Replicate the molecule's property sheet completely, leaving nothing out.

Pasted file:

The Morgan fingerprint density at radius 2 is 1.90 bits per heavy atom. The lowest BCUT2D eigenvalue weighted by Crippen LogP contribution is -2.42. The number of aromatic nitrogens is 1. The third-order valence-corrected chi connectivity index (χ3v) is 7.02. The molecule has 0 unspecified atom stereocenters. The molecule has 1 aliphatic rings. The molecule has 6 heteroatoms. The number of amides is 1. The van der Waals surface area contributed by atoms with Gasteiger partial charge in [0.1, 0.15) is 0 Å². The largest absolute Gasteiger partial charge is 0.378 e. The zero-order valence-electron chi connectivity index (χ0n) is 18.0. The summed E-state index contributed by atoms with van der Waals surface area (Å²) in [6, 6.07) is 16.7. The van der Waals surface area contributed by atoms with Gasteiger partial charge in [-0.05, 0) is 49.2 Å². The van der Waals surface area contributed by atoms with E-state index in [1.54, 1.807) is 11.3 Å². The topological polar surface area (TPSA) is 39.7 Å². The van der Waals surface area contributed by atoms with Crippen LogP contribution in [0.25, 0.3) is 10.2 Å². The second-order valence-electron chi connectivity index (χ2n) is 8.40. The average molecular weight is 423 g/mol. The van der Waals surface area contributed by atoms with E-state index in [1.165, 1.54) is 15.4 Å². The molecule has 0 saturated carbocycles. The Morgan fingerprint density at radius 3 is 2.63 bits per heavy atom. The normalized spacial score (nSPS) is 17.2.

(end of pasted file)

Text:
The Morgan fingerprint density at radius 2 is 1.90 bits per heavy atom. The lowest BCUT2D eigenvalue weighted by Crippen LogP contribution is -2.42. The number of aromatic nitrogens is 1. The third-order valence-corrected chi connectivity index (χ3v) is 7.02. The molecule has 0 unspecified atom stereocenters. The molecule has 1 aliphatic rings. The molecule has 6 heteroatoms. The number of amides is 1. The van der Waals surface area contributed by atoms with Gasteiger partial charge in [0.1, 0.15) is 0 Å². The largest absolute Gasteiger partial charge is 0.378 e. The zero-order valence-electron chi connectivity index (χ0n) is 18.0. The summed E-state index contributed by atoms with van der Waals surface area (Å²) in [6, 6.07) is 16.7. The van der Waals surface area contributed by atoms with Gasteiger partial charge in [-0.05, 0) is 49.2 Å². The van der Waals surface area contributed by atoms with E-state index in [1.54, 1.807) is 11.3 Å². The topological polar surface area (TPSA) is 39.7 Å². The van der Waals surface area contributed by atoms with Crippen LogP contribution in [0.25, 0.3) is 10.2 Å². The second-order valence-electron chi connectivity index (χ2n) is 8.40. The average molecular weight is 423 g/mol. The van der Waals surface area contributed by atoms with E-state index in [1.165, 1.54) is 15.4 Å². The molecule has 0 saturated carbocycles. The Morgan fingerprint density at radius 3 is 2.63 bits per heavy atom. The normalized spacial score (nSPS) is 17.2.